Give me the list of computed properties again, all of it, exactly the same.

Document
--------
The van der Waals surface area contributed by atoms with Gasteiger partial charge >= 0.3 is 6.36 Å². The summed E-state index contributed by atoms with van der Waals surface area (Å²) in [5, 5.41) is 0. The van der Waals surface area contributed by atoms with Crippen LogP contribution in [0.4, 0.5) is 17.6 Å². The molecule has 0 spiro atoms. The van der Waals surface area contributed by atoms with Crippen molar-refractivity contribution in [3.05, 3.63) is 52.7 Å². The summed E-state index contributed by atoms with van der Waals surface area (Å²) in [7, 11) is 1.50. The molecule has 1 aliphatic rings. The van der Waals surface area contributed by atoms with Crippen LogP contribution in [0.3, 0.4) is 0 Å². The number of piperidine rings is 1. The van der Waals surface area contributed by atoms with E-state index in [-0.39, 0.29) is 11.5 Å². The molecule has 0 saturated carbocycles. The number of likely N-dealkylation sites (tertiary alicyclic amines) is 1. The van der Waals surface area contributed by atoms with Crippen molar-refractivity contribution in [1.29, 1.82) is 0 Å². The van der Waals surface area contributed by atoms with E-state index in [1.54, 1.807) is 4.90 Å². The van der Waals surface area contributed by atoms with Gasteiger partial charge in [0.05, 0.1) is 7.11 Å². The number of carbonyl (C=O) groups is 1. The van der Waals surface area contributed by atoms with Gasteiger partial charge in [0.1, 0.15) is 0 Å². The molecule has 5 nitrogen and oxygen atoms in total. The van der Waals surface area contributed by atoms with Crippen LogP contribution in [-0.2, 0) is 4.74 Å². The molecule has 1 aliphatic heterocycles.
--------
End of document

The van der Waals surface area contributed by atoms with Gasteiger partial charge >= 0.3 is 6.36 Å². The summed E-state index contributed by atoms with van der Waals surface area (Å²) in [5, 5.41) is 0. The van der Waals surface area contributed by atoms with Crippen LogP contribution in [0.4, 0.5) is 17.6 Å². The molecule has 0 spiro atoms. The van der Waals surface area contributed by atoms with Crippen molar-refractivity contribution in [3.05, 3.63) is 52.7 Å². The summed E-state index contributed by atoms with van der Waals surface area (Å²) in [7, 11) is 1.50. The molecule has 1 aliphatic rings. The van der Waals surface area contributed by atoms with Crippen LogP contribution in [0.3, 0.4) is 0 Å². The number of piperidine rings is 1. The van der Waals surface area contributed by atoms with E-state index in [-0.39, 0.29) is 11.5 Å². The molecule has 0 saturated carbocycles. The number of likely N-dealkylation sites (tertiary alicyclic amines) is 1. The van der Waals surface area contributed by atoms with Crippen molar-refractivity contribution in [1.29, 1.82) is 0 Å². The van der Waals surface area contributed by atoms with E-state index in [1.54, 1.807) is 4.90 Å². The van der Waals surface area contributed by atoms with Gasteiger partial charge in [0.05, 0.1) is 7.11 Å². The number of carbonyl (C=O) groups is 1. The van der Waals surface area contributed by atoms with Gasteiger partial charge in [0.1, 0.15) is 0 Å². The molecule has 5 nitrogen and oxygen atoms in total. The van der Waals surface area contributed by atoms with Crippen LogP contribution in [-0.2, 0) is 4.74 Å². The molecule has 1 aliphatic heterocycles.